Things to know when preparing for your visit to Windy Wellington!
Airport – Wellington Airport is nestled between the city and the Miramar peninsula. Air NZ pilots are expert at the approach, so don’t mind if you experience a few bumps on the way down.
Bags — many Wellington stores are phasing out single-use plastic bags, so we recommend carrying a reusable one with you.
BATS Theatre – the main Wellington local theatre venue, at the far end of Courtney Place, and which hosts plays, comics and a range of local creative performances
Brews — there are a range of local craft beers, breweries, and distilleries
to try for those who enjoy a tipple
Botanic Gardens – take the cable car or walk up the hill to get a taste of nature overlooking the city.
Coffee — NZ coffee is served strong, hot and everywhere. Wellingtonians are very serious about their coffee, and will take the time to brew you a perfect cup — just be aware that a double shot of espresso is the norm, so if you prefer something milder, ask for a single-shot coffee. But if you appreciate the bean, chat to the locals about the best city boutique roasteries to try.
Darkness — July is mid-winter in Wellington, so expect late sunrises and early sunsets.
Eventor – the conference app. We recommend downloading it to your device prior to arrival so you are ready for the first session.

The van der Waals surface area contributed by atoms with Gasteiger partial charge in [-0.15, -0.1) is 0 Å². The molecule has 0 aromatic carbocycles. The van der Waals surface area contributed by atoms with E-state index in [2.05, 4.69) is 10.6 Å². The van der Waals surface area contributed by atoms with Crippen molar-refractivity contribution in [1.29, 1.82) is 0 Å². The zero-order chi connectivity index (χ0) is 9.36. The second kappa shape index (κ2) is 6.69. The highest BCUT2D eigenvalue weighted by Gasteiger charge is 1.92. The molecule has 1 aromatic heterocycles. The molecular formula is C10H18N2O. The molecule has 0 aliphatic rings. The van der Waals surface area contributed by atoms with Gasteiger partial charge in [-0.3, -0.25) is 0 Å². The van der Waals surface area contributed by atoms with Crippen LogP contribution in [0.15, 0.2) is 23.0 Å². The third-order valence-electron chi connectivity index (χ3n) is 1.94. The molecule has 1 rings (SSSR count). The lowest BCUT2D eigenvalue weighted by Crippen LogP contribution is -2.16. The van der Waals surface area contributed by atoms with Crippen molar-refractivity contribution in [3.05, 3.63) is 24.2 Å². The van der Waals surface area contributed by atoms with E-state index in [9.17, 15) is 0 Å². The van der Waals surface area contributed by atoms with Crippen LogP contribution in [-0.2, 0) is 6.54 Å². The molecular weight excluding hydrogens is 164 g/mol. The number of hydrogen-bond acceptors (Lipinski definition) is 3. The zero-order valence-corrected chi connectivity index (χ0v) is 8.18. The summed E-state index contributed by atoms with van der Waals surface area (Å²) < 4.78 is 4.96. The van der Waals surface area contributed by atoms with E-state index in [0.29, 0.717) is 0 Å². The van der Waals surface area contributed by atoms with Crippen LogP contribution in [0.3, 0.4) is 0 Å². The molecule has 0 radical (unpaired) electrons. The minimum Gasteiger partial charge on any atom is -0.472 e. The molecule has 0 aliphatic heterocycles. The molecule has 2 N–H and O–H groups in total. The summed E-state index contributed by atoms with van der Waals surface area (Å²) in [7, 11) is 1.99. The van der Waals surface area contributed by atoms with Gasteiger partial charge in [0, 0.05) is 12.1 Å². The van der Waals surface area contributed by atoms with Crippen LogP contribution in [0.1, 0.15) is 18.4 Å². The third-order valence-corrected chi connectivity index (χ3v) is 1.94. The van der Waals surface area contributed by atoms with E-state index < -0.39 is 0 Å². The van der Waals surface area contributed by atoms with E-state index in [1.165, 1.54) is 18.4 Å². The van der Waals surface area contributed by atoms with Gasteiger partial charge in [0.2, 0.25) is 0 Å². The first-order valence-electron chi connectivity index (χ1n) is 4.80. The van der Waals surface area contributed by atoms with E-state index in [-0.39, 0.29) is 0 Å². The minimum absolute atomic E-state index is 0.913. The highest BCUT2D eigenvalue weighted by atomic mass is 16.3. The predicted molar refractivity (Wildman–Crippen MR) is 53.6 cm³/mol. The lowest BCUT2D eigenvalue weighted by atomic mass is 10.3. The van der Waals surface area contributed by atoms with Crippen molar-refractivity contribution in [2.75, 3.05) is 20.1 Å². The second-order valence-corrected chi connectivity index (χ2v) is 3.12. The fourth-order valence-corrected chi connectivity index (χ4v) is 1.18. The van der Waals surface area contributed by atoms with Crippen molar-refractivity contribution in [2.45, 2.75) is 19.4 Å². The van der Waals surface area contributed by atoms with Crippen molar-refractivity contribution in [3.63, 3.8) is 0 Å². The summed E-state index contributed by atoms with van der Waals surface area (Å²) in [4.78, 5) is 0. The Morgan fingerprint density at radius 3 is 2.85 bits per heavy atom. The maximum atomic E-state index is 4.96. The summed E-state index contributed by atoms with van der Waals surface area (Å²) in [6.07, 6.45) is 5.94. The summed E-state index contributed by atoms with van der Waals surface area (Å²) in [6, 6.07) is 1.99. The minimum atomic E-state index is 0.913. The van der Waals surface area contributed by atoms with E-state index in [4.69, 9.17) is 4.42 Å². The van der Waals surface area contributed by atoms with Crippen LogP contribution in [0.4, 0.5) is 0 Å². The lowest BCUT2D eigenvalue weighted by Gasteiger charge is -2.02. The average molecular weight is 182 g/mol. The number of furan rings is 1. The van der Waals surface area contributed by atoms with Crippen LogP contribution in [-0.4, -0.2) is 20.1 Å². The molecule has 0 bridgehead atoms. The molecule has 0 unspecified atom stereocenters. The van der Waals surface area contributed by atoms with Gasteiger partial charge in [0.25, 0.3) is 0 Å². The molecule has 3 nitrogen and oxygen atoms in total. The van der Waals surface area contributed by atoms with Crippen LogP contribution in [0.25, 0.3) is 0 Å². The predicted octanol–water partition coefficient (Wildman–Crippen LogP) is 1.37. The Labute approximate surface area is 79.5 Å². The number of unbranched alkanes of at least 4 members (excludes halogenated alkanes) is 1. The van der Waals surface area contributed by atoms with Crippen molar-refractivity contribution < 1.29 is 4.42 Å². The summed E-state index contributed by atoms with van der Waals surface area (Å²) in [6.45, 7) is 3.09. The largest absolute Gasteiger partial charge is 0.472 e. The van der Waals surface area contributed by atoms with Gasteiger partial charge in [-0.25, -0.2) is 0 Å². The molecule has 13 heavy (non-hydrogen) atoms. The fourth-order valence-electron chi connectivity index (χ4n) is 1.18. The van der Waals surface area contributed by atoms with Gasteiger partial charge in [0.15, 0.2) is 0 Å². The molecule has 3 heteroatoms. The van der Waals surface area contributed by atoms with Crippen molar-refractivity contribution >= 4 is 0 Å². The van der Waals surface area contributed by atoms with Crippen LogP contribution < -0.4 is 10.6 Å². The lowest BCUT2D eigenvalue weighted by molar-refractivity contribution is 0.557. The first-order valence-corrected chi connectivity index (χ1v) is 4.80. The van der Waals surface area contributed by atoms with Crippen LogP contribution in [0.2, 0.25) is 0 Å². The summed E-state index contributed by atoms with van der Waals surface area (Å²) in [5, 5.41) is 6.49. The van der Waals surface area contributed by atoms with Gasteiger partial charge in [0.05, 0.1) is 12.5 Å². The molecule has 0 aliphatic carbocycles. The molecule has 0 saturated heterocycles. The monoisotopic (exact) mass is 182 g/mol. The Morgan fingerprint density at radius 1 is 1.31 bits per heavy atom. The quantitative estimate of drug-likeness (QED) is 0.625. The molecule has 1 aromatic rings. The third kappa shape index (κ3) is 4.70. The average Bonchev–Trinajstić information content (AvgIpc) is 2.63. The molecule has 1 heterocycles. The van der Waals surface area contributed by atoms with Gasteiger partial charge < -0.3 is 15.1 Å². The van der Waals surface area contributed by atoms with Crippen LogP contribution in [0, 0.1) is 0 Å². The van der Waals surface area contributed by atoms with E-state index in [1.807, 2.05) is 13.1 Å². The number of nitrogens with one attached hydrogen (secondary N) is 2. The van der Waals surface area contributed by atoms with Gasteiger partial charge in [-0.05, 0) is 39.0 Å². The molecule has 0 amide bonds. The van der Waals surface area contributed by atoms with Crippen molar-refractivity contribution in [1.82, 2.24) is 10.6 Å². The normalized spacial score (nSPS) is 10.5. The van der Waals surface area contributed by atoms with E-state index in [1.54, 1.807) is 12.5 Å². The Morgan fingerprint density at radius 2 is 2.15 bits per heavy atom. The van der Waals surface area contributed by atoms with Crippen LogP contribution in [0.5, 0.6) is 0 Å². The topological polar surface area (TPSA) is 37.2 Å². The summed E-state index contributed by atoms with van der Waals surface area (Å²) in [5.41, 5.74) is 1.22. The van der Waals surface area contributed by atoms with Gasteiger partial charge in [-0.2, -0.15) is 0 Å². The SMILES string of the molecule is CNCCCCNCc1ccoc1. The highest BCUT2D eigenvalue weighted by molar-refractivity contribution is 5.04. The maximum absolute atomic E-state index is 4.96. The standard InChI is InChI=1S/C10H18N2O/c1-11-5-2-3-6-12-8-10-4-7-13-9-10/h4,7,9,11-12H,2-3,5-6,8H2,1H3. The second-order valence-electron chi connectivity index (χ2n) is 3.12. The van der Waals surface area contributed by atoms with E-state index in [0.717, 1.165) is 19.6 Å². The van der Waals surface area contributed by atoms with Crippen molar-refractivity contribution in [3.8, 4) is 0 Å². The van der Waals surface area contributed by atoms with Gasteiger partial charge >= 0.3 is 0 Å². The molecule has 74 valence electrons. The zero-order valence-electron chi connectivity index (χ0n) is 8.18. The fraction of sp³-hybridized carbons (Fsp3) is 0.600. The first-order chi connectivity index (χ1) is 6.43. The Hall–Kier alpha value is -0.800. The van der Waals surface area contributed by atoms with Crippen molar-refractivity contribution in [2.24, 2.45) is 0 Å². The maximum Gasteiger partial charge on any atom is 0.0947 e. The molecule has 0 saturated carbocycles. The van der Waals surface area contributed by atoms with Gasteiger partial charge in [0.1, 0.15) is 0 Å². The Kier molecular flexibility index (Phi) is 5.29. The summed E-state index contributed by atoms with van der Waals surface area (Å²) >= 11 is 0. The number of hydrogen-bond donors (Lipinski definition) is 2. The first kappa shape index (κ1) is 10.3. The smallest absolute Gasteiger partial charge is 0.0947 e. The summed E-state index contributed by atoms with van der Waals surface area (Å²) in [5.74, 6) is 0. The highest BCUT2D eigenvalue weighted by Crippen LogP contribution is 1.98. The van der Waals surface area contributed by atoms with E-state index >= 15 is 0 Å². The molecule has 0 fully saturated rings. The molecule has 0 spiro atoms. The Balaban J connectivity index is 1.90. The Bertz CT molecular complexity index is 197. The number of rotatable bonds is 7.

Evensong – Thursday nights at New St Paul’s Cathedral by the Beehive
Ferries – depart Wellington Harbour near the TSB Arena, and are a great way to explore the bays
Frank Kitt’s Park – on the foreshore is a great place to hang out on a sunny day, and on most Saturday’s also hosts the Underground Market, and weather permitting, fire dancers have permission to practice there on Tuesday evenings.
Hills – while the central city is flat, the surrounding areas can be quite hilly. Be prepared for a climb or consider the buses — but know that the view at the top is worth it!
Ho Tohu – see the founding documents of modern New Zealand. Entry is free, and there are guided tours every day at 12.30pm. Enter at the National Library, corner of Molesworth and Aitken Streets (just past the Beehive).
Island Bay Marine Education Centre – is the place to go if you want to see the sea. The #1 bus will take you out there.
Jacket – an essential item. Even if the weather is fine, the wind can pick up quickly. There will be coat racks at all the venues.
Keep Left – whether driving, walking, or cycling, the custom is to keep to the left, and to overtake to the right.
Layers — the weather can vary wildly from day to day and hour to hour. Layers of clothing will help you stay comfortable no matter the conditions.
Lighthouse Cinema – is Wellington’s favourite tiny cinema, featuring an ever-changing array of arthouse and global cinema. You’ll find it tucked away on Wigan Street
Markets — Wellington is famous for it’s markets. Check out Friday Night Market at Southbank (off Cuba Street Mall) or Saturday Night Market at Lower Cuba (in front of the MFC) for delicious street food, or the weekend produce markets at Thorndon and Chaffers Docks
Mittens — don’t be surprised if you see a fluffy grey cat walking Cuba St like they own it. Mittens isn’t lost, and if you’re lucky you may even get a pat.
Moore Wilsons – a gourmet deli and grocery, just a few minutes walk from campus down Tory Street